No stick from the media over Hockey World Cup

As Glasgow readies itself for the media invasion for the Commonwealth Games, SARAH JUGGINS sympathises with those tasked with catering for the press corps

The Hockey World Cup, which took place in The Hague last month, is the largest, and most high status, international hockey competition – with the exception of the Olympics – with 24 teams, accounting for more than 384 players, plus numerous coaching, medical and general support staff and, of course, a host of media. I was working there as one of three International Hockey Federation (FIH) media officers.

New Zealand taking on the hosts, the Netherlands, in last month's Hockey World Cup
New Zealand taking on the hosts, the Netherlands, in last month’s Hockey World Cup

The Hockey World Cup is held every four years and, with the exception of the 1998 edition in Utrecht, it normally takes place at two venues – one for the women’s teams and one for the men’s. This year, The Hague offered to host both events, and several side events as well.

The result was a fabulous hockey extravaganza, with the main competition taking place in the Kyocera Stadium – a 20,000-seater stadium, normally home to the ADO Den Haag football club – and in a temporary arena adjacent to the main arena, called Greenfields. There was also beach hockey on The Hague coastline, and tournaments for Masters (for players aged 35-plus) and Grandmasters (for men over 70, and women aged 65 or older) taking place down the road at Rotterdam.

Naturally, the tournament and the side events attracted a huge amount of press interest, and that was one of the media team’s tasks – to manage the accreditation process and then ensure the press was catered for at the event itself.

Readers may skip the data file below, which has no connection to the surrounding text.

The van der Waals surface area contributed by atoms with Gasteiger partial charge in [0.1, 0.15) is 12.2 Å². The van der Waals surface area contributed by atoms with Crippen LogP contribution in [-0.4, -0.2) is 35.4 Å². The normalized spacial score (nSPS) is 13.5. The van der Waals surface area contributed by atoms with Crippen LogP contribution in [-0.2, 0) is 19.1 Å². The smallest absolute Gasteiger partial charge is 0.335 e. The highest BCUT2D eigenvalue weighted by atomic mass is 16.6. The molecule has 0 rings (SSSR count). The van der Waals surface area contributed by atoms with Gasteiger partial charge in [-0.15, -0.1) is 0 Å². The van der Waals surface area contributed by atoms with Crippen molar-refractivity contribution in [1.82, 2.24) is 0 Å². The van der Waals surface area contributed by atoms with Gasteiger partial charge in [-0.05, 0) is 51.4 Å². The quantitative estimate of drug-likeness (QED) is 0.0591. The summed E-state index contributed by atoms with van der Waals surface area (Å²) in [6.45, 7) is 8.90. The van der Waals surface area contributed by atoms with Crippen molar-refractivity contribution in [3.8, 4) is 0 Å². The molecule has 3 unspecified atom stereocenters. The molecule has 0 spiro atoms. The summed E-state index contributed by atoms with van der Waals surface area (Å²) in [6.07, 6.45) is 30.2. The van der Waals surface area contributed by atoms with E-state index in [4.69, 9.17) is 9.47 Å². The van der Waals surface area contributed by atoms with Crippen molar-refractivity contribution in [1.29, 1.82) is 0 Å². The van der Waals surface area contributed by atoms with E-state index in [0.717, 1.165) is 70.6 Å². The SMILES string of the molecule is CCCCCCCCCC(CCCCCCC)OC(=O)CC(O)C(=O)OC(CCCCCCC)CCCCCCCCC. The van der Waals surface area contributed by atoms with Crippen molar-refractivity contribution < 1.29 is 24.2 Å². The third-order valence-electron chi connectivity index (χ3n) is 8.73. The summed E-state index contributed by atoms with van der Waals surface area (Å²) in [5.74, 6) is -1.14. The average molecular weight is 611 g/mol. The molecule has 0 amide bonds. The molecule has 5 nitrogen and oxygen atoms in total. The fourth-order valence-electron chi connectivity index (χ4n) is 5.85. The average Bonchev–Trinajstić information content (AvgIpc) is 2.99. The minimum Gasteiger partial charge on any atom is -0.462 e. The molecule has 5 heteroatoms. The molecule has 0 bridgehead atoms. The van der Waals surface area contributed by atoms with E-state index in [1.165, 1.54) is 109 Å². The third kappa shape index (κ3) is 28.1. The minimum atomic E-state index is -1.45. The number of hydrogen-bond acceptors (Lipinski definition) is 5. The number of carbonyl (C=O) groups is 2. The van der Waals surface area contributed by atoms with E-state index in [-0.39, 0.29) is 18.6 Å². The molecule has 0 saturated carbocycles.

This placed me well and truly on the other side of the fence, as I was able to witness first-hand some of the trials and tribulations of helping a large press corps that included more than 300 broadcasters, radio, print press, photographers and the burgeoning number of website journalists.

My colleague, Richard Stainthorpe, is a veteran of managing media operations. He was the venue media manager for London 2012 and has also worked at hockey events around the world including the Beijing Olympics as well as the Germany 2006 men’s and Argentina 2010 women’s World Cup events. But this Hockey World Cup was going to be a whole different ball game.

For a start, space was really limited. With both the men’s and the women’s competition taking place at the same venue and the same time, there was double the interest. Where the events on the sub-continent or in Oceania are rarely under pressure when it comes to media tribunes, this was going to be tight.